One of the greatest milestones in the history of life is the evolution of fish into land-dwelling animals, with four limbs instead of fins. The transition to a terrestrial life required dramatic alterations in the animals'trunk musculature, to maintain posture and transmit forces to and from the limbs. In fish and higher vertebrates, the sequence of events that leads to the formation of differentiated skeletal muscle is initiated early in development. Muscle progenitor cells arise in the embryo within the somites, a series of paired segments on either side of the developing spinal cord. In amniotes (birds, reptiles and mammals), many muscle progenitor cells also originate from the lateral surface of the somites in specialised structures called the dermomyotomes, which fish lack. However, the early appearance of muscle precursors in both fish and amniotes requires signalling by a family of developmental control genes known as hedgehog. This similarity between muscle development in teleosts and terrestrial amniotes suggests that a common ancestral muscle developmental programme might have adapted to different ends during the evolution of tetrapods from teleosts. Intrigued by this question, Annalisa Grimaldi and collaborators from King's College London and the University of California decided to look at muscle development in the African clawed frog, Xenopus laevis, as they have many traits in common with fish and modern amniotes.
The team started by using antibody staining to search for different types of muscle fibres in Xenopus embryos, identifying two that are also present in fish: superficial slow muscle fibres with a large number of mitochondria and fast muscle fibres. Next, the team went on to characterise the differentiation pattern of the two muscle fibre types. Their results showed a remarkable difference between the tail somites, which are committed to cell death, and the trunk somites in the embryo's anterior region, which eventually will form most of the adult musculature. In trunk somites, the earliest formed muscle is fast. However, in tail somites, slow muscle precursors appear first and then migrate to the surface, as most of the somite differentiates into fast muscle. Later on in development, a second wave of slow fibres appears in all somites. Remarkably, the pattern observed in tail somites is reminiscent of that found throughout the whole body of fish. The team also found a thin layer of distinct cells around the surface of trunk and anterior tail somites, similar to that found in amniotes. These cells express the protein pax3, a dermomyotome marker, and hence, they are probably a homologue of the amniote dermomyotome. Next, the team began investigating the influence of hedgehog signalling in muscle development by overexpressing a transcription factor known as sonic hedgehog or blocking its expression in Xenopus embryos. They found that sonic hedgehog induces the formation of first wave but not second wave slow muscle fibres, just like in fish.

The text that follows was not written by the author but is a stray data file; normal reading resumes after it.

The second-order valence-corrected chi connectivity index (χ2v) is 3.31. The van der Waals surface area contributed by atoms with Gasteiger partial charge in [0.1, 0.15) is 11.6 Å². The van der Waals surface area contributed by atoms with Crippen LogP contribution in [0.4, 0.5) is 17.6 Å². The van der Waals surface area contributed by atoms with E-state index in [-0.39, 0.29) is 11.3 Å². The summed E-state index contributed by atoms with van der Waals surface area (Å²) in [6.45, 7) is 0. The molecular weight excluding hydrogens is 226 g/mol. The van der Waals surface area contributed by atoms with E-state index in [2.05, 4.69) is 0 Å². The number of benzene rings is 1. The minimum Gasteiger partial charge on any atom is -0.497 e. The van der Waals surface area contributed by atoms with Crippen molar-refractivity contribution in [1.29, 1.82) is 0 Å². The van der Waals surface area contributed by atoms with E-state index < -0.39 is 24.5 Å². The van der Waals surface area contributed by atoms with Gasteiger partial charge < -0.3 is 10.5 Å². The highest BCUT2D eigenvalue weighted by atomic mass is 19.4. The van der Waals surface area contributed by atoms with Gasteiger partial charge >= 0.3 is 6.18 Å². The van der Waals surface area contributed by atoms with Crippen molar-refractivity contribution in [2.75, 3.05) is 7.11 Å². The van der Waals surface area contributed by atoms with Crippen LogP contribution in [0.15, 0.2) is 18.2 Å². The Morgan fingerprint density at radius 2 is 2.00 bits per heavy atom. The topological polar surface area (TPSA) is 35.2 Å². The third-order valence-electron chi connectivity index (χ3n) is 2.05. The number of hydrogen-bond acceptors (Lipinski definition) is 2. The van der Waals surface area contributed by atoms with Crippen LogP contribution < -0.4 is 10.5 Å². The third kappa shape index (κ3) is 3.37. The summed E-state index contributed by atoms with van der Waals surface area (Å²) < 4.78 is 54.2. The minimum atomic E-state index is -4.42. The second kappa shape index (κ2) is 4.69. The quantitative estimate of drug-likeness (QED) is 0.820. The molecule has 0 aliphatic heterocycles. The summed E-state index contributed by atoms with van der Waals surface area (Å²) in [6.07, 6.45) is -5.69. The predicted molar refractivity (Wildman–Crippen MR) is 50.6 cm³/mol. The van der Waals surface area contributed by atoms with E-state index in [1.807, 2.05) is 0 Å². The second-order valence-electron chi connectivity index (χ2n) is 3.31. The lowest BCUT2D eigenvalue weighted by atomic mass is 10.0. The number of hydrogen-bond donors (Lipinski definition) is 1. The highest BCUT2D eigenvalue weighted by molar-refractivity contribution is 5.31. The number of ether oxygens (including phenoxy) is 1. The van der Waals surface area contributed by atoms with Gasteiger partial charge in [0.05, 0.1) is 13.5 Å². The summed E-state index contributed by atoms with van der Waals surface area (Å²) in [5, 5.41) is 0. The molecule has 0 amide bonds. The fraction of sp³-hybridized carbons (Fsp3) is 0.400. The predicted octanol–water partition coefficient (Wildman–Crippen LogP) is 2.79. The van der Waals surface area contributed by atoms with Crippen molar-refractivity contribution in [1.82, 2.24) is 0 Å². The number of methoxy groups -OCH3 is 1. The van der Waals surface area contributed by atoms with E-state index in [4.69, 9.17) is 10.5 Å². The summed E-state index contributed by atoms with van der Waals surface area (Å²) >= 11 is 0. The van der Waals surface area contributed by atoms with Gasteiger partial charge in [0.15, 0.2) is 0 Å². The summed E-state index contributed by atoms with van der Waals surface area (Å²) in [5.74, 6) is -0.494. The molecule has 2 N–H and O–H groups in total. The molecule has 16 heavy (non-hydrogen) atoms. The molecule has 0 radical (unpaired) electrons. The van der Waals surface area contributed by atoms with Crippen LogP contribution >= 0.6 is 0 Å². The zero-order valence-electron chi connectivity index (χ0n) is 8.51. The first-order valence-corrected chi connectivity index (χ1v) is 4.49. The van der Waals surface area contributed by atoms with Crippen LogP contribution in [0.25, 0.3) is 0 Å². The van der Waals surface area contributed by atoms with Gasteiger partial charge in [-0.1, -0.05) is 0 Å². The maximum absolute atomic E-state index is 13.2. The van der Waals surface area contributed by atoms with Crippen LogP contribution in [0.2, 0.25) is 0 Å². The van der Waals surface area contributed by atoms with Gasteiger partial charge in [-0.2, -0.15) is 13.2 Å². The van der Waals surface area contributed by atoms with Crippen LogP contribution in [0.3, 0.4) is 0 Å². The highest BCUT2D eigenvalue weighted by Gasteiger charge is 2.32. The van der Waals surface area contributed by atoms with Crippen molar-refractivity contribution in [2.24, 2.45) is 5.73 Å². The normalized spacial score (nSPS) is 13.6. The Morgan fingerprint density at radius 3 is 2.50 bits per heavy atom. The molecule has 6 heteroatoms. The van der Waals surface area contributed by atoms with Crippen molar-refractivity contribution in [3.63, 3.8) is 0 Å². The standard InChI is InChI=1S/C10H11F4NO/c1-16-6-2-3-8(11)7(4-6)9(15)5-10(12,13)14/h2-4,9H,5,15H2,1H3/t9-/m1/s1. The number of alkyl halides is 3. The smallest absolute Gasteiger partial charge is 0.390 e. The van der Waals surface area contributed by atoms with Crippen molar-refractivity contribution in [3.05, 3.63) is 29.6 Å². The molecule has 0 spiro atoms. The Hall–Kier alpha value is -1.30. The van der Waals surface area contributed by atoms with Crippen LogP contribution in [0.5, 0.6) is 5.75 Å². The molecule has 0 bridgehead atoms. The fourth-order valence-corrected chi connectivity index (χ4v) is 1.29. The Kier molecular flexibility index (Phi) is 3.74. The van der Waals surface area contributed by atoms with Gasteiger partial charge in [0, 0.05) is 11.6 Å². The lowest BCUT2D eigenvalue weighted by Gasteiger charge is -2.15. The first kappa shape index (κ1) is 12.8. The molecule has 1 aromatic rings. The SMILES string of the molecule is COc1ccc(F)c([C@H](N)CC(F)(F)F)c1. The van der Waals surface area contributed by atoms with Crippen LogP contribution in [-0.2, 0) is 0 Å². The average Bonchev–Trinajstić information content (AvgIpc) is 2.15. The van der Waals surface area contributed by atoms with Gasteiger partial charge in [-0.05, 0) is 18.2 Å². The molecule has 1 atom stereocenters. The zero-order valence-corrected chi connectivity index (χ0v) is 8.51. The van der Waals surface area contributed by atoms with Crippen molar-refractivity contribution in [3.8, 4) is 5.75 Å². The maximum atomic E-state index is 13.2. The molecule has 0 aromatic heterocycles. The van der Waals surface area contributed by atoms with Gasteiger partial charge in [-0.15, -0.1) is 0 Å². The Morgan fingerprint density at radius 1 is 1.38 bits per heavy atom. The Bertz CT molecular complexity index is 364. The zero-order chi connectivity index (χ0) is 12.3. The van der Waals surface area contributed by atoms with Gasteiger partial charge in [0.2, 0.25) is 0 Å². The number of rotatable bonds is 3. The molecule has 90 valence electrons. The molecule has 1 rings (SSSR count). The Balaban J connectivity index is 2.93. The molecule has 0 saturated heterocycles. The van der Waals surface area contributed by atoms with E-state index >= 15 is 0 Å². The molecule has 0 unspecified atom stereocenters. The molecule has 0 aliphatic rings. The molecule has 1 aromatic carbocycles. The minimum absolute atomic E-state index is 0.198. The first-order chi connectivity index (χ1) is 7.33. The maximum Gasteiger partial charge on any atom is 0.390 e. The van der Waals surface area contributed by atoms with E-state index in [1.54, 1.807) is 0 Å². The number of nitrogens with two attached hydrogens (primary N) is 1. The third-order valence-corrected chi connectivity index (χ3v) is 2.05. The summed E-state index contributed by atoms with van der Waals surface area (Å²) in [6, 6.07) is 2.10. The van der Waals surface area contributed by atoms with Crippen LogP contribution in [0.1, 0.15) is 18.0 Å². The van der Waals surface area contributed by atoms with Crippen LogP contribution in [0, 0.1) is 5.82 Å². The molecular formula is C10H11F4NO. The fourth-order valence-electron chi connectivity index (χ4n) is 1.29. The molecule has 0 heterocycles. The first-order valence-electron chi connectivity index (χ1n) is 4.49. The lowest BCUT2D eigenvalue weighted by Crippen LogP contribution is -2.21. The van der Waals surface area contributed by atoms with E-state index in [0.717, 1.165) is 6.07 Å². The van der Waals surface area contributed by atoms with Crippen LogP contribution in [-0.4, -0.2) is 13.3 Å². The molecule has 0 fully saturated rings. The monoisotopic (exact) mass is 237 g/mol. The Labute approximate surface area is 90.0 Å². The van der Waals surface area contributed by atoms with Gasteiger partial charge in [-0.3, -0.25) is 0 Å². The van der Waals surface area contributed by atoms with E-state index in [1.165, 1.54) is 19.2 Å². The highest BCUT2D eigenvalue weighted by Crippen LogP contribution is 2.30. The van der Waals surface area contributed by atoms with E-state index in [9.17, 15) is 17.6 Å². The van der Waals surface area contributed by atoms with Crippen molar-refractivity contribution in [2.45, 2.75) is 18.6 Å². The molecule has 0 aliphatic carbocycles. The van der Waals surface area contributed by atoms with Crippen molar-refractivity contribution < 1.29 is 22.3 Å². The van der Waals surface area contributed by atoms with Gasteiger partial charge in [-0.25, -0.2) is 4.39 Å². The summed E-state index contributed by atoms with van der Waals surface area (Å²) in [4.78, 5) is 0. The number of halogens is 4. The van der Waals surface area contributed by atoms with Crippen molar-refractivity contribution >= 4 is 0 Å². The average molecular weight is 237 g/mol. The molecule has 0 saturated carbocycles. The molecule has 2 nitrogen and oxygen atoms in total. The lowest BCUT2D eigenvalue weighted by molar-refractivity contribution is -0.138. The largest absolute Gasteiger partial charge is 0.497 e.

The similarities shared by Xenopus with both fish and amniotes during early muscle development provide new insight into the evolution of somite differentiation. It seems that muscle development in the common ancestor of teleosts and tetrapods occurred in a manner similar to that observed in Xenopus tail. The authors propose that the blocking of the normal hedgehog function in trunk somites allows muscle precursors to adopt fates other than first wave slow muscle; these cells can go on to form the dermomyotome, which generates much of the later muscle in tetrapods. Perhaps this evolutionary innovation was the key to the dramatic changes in trunk musculature that allowed our tetrapod ancestors, such as the crocodile-like creature Pederpes finneyae, to crawl out of the water and conquer the land some 350 million years ago.